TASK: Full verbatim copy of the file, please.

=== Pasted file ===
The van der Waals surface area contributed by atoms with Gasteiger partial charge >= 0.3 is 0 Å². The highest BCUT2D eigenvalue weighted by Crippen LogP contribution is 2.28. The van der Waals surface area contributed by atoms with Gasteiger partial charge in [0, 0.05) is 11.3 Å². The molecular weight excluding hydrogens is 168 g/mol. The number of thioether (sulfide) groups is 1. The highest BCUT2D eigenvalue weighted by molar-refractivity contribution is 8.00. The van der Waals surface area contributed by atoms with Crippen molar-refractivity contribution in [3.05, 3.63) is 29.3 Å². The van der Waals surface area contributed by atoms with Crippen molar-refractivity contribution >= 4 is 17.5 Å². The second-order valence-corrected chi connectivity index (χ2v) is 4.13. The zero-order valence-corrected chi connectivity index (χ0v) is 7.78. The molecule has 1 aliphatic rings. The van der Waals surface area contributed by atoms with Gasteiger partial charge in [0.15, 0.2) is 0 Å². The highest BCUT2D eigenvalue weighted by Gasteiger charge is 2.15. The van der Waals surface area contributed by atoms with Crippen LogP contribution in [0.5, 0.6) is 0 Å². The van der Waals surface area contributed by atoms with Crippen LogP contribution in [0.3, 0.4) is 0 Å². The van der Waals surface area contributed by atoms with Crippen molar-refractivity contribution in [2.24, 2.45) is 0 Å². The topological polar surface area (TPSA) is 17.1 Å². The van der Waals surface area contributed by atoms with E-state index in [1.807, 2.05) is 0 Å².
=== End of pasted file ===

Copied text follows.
The van der Waals surface area contributed by atoms with Gasteiger partial charge >= 0.3 is 0 Å². The highest BCUT2D eigenvalue weighted by Crippen LogP contribution is 2.28. The van der Waals surface area contributed by atoms with Gasteiger partial charge in [0, 0.05) is 11.3 Å². The molecular weight excluding hydrogens is 168 g/mol. The number of thioether (sulfide) groups is 1. The highest BCUT2D eigenvalue weighted by molar-refractivity contribution is 8.00. The van der Waals surface area contributed by atoms with Crippen molar-refractivity contribution in [3.05, 3.63) is 29.3 Å². The van der Waals surface area contributed by atoms with Crippen molar-refractivity contribution >= 4 is 17.5 Å². The second-order valence-corrected chi connectivity index (χ2v) is 4.13. The zero-order valence-corrected chi connectivity index (χ0v) is 7.78. The molecule has 1 aliphatic rings. The van der Waals surface area contributed by atoms with Gasteiger partial charge in [0.15, 0.2) is 0 Å². The highest BCUT2D eigenvalue weighted by Gasteiger charge is 2.15. The van der Waals surface area contributed by atoms with Crippen LogP contribution in [0.5, 0.6) is 0 Å². The van der Waals surface area contributed by atoms with Crippen LogP contribution in [0.3, 0.4) is 0 Å². The van der Waals surface area contributed by atoms with Crippen molar-refractivity contribution in [2.24, 2.45) is 0 Å². The topological polar surface area (TPSA) is 17.1 Å². The van der Waals surface area contributed by atoms with E-state index in [1.807, 2.05) is 0 Å².